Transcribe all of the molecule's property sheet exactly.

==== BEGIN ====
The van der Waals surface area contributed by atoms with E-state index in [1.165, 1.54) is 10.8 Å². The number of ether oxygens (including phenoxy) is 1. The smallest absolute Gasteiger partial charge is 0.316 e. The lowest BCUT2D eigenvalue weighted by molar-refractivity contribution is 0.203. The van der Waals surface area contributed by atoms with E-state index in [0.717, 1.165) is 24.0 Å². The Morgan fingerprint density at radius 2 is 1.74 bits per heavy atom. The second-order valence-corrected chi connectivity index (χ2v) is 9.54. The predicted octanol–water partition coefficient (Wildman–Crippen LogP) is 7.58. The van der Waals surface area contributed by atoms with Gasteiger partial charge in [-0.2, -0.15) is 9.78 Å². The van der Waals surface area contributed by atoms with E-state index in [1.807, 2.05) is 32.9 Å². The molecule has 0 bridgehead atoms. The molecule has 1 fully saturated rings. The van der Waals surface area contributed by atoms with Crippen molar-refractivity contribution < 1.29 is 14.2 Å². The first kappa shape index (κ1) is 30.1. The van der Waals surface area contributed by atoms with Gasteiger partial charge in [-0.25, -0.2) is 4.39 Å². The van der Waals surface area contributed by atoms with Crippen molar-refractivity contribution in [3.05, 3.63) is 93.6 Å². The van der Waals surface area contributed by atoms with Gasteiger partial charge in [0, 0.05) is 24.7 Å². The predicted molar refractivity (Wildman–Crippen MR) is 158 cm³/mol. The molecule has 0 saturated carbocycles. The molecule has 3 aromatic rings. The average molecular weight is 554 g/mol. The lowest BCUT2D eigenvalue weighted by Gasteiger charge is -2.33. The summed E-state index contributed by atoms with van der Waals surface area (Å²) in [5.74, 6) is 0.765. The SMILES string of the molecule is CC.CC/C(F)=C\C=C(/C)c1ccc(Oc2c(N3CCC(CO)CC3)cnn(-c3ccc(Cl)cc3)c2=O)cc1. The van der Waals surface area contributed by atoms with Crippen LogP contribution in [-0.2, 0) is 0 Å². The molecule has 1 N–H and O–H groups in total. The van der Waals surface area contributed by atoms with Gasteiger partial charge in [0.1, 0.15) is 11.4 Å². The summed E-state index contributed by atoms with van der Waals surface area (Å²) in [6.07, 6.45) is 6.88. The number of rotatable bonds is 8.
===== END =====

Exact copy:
The van der Waals surface area contributed by atoms with E-state index in [1.165, 1.54) is 10.8 Å². The number of ether oxygens (including phenoxy) is 1. The smallest absolute Gasteiger partial charge is 0.316 e. The lowest BCUT2D eigenvalue weighted by molar-refractivity contribution is 0.203. The van der Waals surface area contributed by atoms with E-state index in [0.717, 1.165) is 24.0 Å². The Morgan fingerprint density at radius 2 is 1.74 bits per heavy atom. The second-order valence-corrected chi connectivity index (χ2v) is 9.54. The predicted octanol–water partition coefficient (Wildman–Crippen LogP) is 7.58. The van der Waals surface area contributed by atoms with Gasteiger partial charge in [-0.2, -0.15) is 9.78 Å². The van der Waals surface area contributed by atoms with E-state index in [1.807, 2.05) is 32.9 Å². The molecule has 0 bridgehead atoms. The molecule has 1 fully saturated rings. The van der Waals surface area contributed by atoms with Crippen molar-refractivity contribution < 1.29 is 14.2 Å². The first kappa shape index (κ1) is 30.1. The van der Waals surface area contributed by atoms with Gasteiger partial charge in [-0.25, -0.2) is 4.39 Å². The van der Waals surface area contributed by atoms with Crippen molar-refractivity contribution in [3.05, 3.63) is 93.6 Å². The van der Waals surface area contributed by atoms with Gasteiger partial charge in [0, 0.05) is 24.7 Å². The predicted molar refractivity (Wildman–Crippen MR) is 158 cm³/mol. The molecule has 0 saturated carbocycles. The molecule has 3 aromatic rings. The average molecular weight is 554 g/mol. The lowest BCUT2D eigenvalue weighted by Gasteiger charge is -2.33. The summed E-state index contributed by atoms with van der Waals surface area (Å²) in [5.74, 6) is 0.765. The SMILES string of the molecule is CC.CC/C(F)=C\C=C(/C)c1ccc(Oc2c(N3CCC(CO)CC3)cnn(-c3ccc(Cl)cc3)c2=O)cc1. The van der Waals surface area contributed by atoms with Crippen LogP contribution in [-0.2, 0) is 0 Å². The molecule has 1 N–H and O–H groups in total. The van der Waals surface area contributed by atoms with Gasteiger partial charge in [0.1, 0.15) is 11.4 Å². The summed E-state index contributed by atoms with van der Waals surface area (Å²) in [6.07, 6.45) is 6.88. The number of rotatable bonds is 8.